Joining the growing ranks of downloadable games available via services like the Playstation Network, Invincible Tiger tries to seperate itself from the pack by offering graphics presented in 3D. Unlike most of the previous attempts at creating 3D gaming, the effects used here actually work. But is the graphical flair just hiding a by-the-numbers beat-em-up?
Invincible Tiger's story puts the player into the shoes of Han Tao, a man whose drunken ways allow for an evil overlord (is there any other kind?) to steal a powerful artifact from the temple he was supposed to be guarding. Putting down the bottle, Han Tao heads across six stages in hopes of recovering the artifact and saving the world.
Basically, this involves punching and kicking. A whole lot of punching and kicking. Invincible Tiger's main problem is that its' gameplay is as shallow as a kiddie pool. Don't get me wrong -- I'm a big fan of beat-em-ups and find nothing wrong with the odd bit of button-mashing. But Han Tao's moveset isn't even as deep as archaic entries like Double Dragon. Sure, the designers tried to liven things up with a few basic weapons like clay pots and barrels thrown in here and there, and environment-based attacks.
However, given the "mob rules" nature of the enemies, you'll find yourself having to spam the same basic attacks over and over again just to survive. The boss battles do add in a welcome bit of strategy, but even these are sullied by the fact that you're regulated to finding the one or two attacks that work and using them until your fingers bleed. There's literally no space at all given to the player to use any iota of creativity, and this quickly leads to both frustration and boredom.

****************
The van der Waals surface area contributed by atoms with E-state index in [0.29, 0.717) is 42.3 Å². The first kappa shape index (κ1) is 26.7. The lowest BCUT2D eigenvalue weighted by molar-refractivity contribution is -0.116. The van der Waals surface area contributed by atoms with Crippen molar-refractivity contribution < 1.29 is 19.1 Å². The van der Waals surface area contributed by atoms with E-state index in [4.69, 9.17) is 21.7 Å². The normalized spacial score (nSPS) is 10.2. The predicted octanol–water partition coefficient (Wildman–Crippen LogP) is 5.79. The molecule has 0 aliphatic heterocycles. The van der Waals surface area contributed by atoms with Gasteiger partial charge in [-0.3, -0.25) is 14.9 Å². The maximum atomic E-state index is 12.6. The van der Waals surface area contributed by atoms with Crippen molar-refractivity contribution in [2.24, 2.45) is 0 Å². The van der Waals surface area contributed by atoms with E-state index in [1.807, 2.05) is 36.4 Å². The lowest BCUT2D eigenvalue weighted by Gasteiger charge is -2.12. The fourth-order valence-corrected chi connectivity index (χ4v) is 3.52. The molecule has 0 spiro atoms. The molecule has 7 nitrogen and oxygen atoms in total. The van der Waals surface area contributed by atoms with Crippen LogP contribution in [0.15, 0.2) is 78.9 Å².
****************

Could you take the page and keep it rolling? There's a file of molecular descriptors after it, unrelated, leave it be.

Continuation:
To its' credit, Invincible Tiger does offer up time trial and endurance modes. There's also a two-player mode, which can be played both locally and online. However, as much fun as mindlessly killing waves of shemps with a buddy might be, it quickly loses its' luster. Both players share the same health meter, and the camera is usually zoomed out too far. Bad design decisions like that don't exactly make for a fun time in the long run. And, yes, there's plenty of trophies (or achievements on the 360 version) tacked on, but good luck getting more than a handful of them before you put down the controller in disgust.
Invincible Tiger's gameplay problems are a shame, because it really nails things in the audio/visual department. The soundtrack is outstandingly reminiscent of old-school kung fu flicks, even going so far as to including the theme from Enter the Dragon. And, like I said before, the 3D effects are really great. They pop off of the screen and are some of the best ever made in a video game.
Even if you don't have a 3D TV, goggles, or the good old-fashioned red and green glasses and play the game in 2D, the lovely hand-drawn art and animation looks silky smooth. But, as the old saying goes, you can dump perfume on a pig, but it's still gonna smell like a pig. Unfortunately, for the beat-em-up fans out there looking for a new entry to fill their desire for digital fisticuffs, Invincible Tiger reeks like Mickey Rourke after a five-day whiskey bender.
I might have been a bit more forgiving on Invincible Tiger if it had a lower price. At $15 (1200 Microsoft points), it is simply too expensive, given both the limited gameplay and the quickness which you can zoom through the levels. Considering that for $5 more, you can get games like Wipeout HD, or for $5 less, you can snag quality titles such as Super Stardust, the $15 you would lay down here could be put to much better use.
If you're really chomping at the bit to play an old-school beat-em-up, there are several better options available, such as Sonic's Ultimate Genesis Collection, which will net you many excellent brawlers, including all of the Streets of Rage and Golden Axe games. Unless you're looking for a game to show off that fancy newfangled $8000 3D TV and have money to burn, save your cash for something that's fun to play for more than ten minutes.